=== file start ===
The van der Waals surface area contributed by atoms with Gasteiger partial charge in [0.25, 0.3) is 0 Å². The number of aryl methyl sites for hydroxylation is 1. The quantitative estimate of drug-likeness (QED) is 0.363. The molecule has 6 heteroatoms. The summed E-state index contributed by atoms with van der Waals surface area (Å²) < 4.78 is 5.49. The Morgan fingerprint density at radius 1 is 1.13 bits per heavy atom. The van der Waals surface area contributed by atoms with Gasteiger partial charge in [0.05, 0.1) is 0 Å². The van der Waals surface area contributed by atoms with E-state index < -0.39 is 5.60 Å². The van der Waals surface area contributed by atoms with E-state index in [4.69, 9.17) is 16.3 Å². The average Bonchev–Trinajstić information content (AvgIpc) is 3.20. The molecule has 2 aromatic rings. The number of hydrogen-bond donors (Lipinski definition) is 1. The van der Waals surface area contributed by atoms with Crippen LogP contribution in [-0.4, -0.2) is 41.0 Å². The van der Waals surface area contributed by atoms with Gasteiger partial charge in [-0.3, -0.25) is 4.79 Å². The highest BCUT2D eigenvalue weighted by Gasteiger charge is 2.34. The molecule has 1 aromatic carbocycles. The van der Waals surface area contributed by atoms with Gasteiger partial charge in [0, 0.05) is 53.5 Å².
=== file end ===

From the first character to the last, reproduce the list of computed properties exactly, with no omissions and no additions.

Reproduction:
The van der Waals surface area contributed by atoms with Gasteiger partial charge in [0.25, 0.3) is 0 Å². The number of aryl methyl sites for hydroxylation is 1. The quantitative estimate of drug-likeness (QED) is 0.363. The molecule has 6 heteroatoms. The summed E-state index contributed by atoms with van der Waals surface area (Å²) < 4.78 is 5.49. The Morgan fingerprint density at radius 1 is 1.13 bits per heavy atom. The van der Waals surface area contributed by atoms with Gasteiger partial charge in [0.05, 0.1) is 0 Å². The van der Waals surface area contributed by atoms with E-state index < -0.39 is 5.60 Å². The van der Waals surface area contributed by atoms with E-state index in [4.69, 9.17) is 16.3 Å². The average Bonchev–Trinajstić information content (AvgIpc) is 3.20. The molecule has 2 aromatic rings. The number of hydrogen-bond donors (Lipinski definition) is 1. The van der Waals surface area contributed by atoms with Crippen LogP contribution in [-0.4, -0.2) is 41.0 Å². The van der Waals surface area contributed by atoms with Gasteiger partial charge in [-0.3, -0.25) is 4.79 Å². The highest BCUT2D eigenvalue weighted by Gasteiger charge is 2.34. The molecule has 1 aromatic carbocycles. The van der Waals surface area contributed by atoms with Gasteiger partial charge in [0, 0.05) is 53.5 Å².